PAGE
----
I like to skim through some of my favorite books, to remind me of useful thoughts I’ve forgotten. Touring Ogden International School’s new building last night inspired me to re-read The Third Teacher, 79 Ways to Use Design to Transform Teaching and Learning. As soon as I picked up the book, my mind began racing. Consider: A child entering 1st grade this fall will graduate college in 2030 and retire around 2065.
The world’s changing fast (as is what’s required from graduates), yet a teacher from the Victorian age could fit in pretty easily at most ‘modern’ schools. More than 100 years ago, John Dewey argued that children are learning beings, not vessels to be filled with information. So, at a time when we need creativity and life-long learners more than ever, are we stuck trying to reform an outdated model? Could this explain our scandalous drop-out rate? Or the growing numbers rebelling against the narrowing of curriculum and focus on standardized tests? How different would schools look if the focus were on nourishing creativity and developing the wide range of intelligences we need in the 21st century?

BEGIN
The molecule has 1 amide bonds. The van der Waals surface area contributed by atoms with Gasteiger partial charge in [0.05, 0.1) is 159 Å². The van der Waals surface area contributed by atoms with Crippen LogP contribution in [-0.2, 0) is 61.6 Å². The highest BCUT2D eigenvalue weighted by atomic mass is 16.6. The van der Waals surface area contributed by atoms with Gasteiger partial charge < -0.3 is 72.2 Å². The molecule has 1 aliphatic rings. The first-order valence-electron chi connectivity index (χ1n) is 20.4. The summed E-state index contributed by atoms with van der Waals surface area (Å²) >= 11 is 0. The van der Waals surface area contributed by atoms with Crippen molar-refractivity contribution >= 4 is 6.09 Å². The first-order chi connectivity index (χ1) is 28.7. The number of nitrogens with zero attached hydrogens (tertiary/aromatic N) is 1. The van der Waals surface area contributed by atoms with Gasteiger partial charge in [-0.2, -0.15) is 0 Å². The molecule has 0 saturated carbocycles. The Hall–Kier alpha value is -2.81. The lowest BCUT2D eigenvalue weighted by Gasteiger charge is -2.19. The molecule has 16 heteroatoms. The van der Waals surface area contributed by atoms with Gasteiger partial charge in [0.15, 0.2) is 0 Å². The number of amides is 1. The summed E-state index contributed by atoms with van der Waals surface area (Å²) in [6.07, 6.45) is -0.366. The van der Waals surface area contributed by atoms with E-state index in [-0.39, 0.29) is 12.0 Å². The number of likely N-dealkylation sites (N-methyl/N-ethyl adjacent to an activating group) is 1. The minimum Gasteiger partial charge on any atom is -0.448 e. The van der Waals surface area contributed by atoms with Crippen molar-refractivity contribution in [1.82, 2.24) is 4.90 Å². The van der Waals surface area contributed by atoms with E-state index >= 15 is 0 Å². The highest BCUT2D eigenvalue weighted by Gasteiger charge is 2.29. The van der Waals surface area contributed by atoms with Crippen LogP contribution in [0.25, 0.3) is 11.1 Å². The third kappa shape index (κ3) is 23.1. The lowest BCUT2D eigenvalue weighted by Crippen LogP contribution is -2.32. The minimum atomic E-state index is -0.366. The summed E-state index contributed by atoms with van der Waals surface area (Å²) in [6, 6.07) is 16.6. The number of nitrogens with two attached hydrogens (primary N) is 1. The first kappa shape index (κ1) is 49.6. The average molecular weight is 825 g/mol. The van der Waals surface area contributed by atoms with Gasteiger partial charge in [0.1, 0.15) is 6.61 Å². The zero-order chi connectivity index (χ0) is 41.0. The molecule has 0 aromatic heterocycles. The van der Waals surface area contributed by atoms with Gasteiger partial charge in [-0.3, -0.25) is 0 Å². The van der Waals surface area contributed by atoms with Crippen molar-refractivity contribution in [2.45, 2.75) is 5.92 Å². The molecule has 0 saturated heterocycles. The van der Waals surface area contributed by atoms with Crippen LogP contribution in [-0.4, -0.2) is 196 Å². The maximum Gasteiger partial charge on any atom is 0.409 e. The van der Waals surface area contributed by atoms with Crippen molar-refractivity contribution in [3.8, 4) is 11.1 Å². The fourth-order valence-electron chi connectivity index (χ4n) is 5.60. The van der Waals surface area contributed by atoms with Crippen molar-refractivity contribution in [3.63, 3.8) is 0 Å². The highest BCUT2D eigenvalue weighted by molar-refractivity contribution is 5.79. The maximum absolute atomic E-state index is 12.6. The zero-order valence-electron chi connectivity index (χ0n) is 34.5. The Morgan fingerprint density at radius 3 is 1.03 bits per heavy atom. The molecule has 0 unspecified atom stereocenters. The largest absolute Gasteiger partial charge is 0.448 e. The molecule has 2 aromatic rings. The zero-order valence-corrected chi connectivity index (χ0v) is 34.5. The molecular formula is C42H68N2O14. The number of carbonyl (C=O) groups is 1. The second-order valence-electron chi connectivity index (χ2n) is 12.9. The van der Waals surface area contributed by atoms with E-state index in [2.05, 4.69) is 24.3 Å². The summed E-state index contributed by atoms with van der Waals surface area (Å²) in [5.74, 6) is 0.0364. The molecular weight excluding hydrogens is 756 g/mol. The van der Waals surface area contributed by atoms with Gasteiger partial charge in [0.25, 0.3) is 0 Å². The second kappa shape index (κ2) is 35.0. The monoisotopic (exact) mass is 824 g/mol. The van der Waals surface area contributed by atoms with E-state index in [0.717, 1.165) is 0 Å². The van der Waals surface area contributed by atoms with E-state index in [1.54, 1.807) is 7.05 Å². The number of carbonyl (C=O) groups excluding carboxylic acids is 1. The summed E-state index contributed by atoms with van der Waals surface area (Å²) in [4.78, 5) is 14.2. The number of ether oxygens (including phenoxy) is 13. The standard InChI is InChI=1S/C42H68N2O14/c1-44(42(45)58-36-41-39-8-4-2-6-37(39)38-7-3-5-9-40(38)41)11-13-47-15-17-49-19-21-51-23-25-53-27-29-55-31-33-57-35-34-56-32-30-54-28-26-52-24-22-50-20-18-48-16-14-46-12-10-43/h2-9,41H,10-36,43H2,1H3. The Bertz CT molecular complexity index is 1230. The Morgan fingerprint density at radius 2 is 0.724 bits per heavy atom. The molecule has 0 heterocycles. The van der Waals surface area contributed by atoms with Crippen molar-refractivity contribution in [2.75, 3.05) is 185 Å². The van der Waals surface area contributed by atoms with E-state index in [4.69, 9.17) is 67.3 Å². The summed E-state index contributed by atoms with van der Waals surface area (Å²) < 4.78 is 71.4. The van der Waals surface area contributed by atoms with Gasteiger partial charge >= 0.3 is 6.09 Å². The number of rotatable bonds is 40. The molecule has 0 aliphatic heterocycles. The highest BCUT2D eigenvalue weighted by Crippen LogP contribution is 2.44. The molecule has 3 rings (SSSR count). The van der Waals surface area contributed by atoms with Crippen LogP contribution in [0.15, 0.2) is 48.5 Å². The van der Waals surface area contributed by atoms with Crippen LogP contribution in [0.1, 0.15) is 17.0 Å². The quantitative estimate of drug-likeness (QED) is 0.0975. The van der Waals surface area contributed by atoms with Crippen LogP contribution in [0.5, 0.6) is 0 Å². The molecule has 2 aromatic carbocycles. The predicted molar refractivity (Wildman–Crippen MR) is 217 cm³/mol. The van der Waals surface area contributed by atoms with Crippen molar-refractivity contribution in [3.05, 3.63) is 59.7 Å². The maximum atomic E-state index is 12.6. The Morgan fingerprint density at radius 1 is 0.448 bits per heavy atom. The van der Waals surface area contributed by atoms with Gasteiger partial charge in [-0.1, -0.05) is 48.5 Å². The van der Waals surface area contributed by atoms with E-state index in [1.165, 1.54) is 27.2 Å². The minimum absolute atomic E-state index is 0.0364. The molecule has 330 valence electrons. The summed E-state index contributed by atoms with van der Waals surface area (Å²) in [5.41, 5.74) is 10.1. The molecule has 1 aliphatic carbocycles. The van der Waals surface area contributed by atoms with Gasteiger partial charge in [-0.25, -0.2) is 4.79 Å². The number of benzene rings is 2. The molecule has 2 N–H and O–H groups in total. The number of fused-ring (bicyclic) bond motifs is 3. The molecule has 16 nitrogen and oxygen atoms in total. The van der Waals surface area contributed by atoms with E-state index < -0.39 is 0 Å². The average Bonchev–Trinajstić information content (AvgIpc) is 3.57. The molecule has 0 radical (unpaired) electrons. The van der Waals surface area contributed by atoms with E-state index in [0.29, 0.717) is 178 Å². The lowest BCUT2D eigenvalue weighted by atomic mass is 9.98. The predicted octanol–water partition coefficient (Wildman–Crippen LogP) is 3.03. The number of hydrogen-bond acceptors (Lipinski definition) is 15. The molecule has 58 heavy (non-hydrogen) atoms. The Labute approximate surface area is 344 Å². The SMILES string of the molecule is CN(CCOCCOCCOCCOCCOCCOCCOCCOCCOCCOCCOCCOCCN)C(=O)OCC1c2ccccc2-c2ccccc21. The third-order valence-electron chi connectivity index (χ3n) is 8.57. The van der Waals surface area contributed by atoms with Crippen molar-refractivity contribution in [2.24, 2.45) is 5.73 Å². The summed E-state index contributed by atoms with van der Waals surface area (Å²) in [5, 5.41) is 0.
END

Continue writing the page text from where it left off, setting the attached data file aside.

Consider: Within the lifetime of today’s child, the human species must figure out how to fit in on the planet. Changing our relationship with nature means a complete redesign (and understanding ecosystems to start). From energy flows to material cycles, every aspect of life will change. If today’s students will transform our systems to work with nature, not against, might it make more sense to think of schools as incubators, both in the actual designs themselves, but also as places for the designers (students) inhabiting them?
Designers are, by their nature, problem solvers. They’re optimistic. They can imagine what’s possible and then design solutions. And it can begin with the school, and in the school.
P.S. The Chicago Architecture Foundation hosted the tour. Btw, they have fantastic programs and exhibits worth seeing.